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deflected

[dih-flek-tid] /dɪˈflɛk tɪd/
adjective, Biology
1.
curved or bent downward.
2.
Origin
1820-1830
1820-30; deflect + -ed2
Related forms
nondeflected, adjective
undeflected, adjective

deflect

[dih-flekt] /dɪˈflɛkt/
verb (used with object), verb (used without object)
1.
to bend or turn aside; turn from a true course or straight line; swerve.
Origin
1545-55; < Latin dēflectere to bend down, turn aside, equivalent to dē- de- + flectere to bend, turn
Related forms
deflectable, adjective
deflector, noun
Dictionary.com Unabridged
Based on the Random House Dictionary, © Random House, Inc. 2014.
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Examples for deflected
  • He deflected machete blows to the head with his hand.
  • The solar particles are deflected to the polar regions along the magnetic field lines.
  • It may be bifid, and is sometimes deflected to one or other side.
  • Wright's actual technology was rather different from mine however in that he used deflected plates rather than membranes.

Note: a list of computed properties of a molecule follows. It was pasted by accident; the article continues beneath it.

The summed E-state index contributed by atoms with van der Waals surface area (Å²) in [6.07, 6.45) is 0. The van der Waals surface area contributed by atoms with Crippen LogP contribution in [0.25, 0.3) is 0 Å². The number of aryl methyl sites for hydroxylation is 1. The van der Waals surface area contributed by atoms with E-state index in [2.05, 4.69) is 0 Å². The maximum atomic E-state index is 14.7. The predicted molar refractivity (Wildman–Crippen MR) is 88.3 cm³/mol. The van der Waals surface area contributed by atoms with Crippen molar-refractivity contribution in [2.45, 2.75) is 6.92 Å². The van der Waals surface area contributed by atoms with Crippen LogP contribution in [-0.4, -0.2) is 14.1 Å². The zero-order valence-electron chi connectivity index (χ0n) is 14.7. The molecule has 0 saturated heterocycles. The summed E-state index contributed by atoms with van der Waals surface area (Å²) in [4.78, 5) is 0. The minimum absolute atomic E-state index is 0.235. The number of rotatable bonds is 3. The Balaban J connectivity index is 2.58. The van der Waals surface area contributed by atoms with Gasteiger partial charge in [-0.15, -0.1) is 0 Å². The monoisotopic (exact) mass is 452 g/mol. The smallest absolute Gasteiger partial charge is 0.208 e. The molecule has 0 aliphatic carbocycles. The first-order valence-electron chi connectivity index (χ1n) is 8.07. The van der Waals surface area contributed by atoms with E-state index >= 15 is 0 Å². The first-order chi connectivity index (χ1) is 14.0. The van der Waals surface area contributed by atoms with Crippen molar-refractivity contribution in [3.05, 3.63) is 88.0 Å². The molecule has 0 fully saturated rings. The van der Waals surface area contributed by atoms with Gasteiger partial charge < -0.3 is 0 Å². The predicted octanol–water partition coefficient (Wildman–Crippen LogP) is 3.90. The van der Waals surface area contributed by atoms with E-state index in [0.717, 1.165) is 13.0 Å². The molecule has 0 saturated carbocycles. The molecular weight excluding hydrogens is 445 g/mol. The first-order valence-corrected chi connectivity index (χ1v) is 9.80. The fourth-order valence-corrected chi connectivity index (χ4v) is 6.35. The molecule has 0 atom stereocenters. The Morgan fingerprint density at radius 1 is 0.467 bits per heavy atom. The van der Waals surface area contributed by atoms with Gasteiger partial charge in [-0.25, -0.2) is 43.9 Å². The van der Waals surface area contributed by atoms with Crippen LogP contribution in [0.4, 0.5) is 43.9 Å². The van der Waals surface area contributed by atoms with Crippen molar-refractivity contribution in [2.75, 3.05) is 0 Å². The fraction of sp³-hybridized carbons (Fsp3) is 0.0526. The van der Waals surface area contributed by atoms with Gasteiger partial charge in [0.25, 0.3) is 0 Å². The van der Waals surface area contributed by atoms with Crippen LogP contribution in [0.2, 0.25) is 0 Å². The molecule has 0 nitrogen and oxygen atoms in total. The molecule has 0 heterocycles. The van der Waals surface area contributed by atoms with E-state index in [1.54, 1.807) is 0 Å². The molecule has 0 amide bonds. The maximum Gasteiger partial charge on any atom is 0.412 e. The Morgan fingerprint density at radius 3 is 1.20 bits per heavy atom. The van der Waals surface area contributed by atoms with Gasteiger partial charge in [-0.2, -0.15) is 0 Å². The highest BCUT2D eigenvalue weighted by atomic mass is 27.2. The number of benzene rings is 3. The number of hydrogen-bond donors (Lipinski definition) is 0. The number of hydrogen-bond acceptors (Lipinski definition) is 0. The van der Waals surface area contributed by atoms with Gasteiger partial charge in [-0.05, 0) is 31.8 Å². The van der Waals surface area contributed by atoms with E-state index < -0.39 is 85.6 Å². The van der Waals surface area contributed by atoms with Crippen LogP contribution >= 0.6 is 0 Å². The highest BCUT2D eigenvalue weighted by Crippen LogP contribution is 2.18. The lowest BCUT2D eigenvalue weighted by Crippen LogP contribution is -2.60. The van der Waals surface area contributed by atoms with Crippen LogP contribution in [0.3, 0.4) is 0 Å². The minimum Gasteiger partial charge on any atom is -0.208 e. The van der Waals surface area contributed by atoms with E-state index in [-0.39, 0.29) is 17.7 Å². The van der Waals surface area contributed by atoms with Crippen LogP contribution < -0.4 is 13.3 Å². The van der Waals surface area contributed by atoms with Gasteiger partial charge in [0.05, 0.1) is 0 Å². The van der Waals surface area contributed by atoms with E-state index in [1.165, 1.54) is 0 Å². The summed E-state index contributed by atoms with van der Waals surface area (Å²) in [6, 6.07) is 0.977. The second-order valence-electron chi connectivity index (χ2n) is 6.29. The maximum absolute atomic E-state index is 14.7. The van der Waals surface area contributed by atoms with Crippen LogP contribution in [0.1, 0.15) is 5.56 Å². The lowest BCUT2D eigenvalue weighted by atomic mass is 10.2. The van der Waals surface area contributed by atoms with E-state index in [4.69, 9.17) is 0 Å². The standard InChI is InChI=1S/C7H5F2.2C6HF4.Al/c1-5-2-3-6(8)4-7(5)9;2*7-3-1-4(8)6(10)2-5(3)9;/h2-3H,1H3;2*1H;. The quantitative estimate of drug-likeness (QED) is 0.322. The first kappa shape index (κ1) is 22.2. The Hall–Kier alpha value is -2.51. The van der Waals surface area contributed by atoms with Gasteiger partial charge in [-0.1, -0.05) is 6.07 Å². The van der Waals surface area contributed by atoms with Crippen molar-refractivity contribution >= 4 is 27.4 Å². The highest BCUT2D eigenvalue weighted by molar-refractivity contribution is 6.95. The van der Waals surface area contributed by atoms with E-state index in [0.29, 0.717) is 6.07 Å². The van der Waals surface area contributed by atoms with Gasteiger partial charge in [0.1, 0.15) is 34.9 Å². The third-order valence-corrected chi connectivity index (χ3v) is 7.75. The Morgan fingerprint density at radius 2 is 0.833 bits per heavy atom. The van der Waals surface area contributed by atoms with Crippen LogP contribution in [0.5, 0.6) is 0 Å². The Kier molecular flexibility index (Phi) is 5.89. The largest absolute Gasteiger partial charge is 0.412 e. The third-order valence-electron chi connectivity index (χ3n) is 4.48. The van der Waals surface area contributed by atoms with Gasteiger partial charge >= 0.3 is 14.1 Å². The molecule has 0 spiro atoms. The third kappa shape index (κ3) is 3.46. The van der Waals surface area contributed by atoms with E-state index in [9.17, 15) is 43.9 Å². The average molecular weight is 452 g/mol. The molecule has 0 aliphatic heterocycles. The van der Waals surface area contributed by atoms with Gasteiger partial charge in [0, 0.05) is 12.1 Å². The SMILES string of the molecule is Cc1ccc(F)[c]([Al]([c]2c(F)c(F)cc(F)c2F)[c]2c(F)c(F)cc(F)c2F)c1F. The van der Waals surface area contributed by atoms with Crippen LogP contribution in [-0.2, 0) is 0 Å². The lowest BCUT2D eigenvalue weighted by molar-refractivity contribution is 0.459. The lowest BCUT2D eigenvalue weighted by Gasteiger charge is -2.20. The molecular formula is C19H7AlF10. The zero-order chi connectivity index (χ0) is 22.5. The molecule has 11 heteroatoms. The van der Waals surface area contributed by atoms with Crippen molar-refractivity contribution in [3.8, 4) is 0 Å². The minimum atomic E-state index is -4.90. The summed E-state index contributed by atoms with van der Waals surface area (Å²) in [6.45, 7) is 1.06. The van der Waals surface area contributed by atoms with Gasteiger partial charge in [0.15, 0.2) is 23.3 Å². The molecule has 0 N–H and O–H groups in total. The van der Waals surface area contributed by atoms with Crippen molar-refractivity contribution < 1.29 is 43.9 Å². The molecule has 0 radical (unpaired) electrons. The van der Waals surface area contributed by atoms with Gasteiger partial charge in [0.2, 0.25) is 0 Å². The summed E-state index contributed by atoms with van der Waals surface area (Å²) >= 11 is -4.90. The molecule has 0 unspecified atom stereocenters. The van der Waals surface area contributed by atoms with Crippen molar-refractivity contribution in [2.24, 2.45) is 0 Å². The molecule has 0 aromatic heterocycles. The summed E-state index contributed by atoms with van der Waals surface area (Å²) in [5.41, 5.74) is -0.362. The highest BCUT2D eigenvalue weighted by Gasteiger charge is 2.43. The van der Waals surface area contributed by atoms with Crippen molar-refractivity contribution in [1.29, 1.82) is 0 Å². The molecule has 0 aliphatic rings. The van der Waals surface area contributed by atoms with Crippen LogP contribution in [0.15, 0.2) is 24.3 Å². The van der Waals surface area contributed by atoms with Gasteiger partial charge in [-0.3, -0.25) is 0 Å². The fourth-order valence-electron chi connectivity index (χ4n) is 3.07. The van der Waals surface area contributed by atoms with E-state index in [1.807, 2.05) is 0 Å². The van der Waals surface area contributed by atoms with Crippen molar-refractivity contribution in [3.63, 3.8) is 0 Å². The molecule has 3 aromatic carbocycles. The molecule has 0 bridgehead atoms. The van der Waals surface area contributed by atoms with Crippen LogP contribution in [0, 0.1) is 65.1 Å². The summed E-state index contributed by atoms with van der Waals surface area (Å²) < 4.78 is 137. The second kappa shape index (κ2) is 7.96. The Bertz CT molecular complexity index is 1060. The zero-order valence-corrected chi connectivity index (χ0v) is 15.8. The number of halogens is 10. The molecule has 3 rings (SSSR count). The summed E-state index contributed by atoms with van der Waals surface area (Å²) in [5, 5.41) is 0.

• The pair resists being deflected by random positive and negative charges in the materials.
  • One by one, they picked off the bots, and by dawn they had deflected the attackers.
  • Ice halos are rings and arcs of light that appear when sunlight is deflected through ice crystals.
  • Unfortunately, my questions were deflected by responses from the floor.
  • As they travel, they are deflected by a magnetic field.
  • However, the impression they give is that the prime minister will not be easily deflected from the course he favours.
British Dictionary definitions for deflected

deflect

/dɪˈflɛkt/
verb
1.
to turn or cause to turn aside from a course; swerve
Derived Forms
deflector, noun
Word Origin
C17: from Latin dēflectere, from flectere to bend
Collins English Dictionary - Complete & Unabridged 2012 Digital Edition
© William Collins Sons & Co. Ltd. 1979, 1986 © HarperCollins
Publishers 1998, 2000, 2003, 2005, 2006, 2007, 2009, 2012
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Word Origin and History for deflected
deflect
1550s, from L. deflectere "to bend aside or downward," from de- "away" + flectere "to bend." Originally transitive, the intrans. sense is first recorded 1640s.
Online Etymology Dictionary, © 2010 Douglas Harper
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16
18
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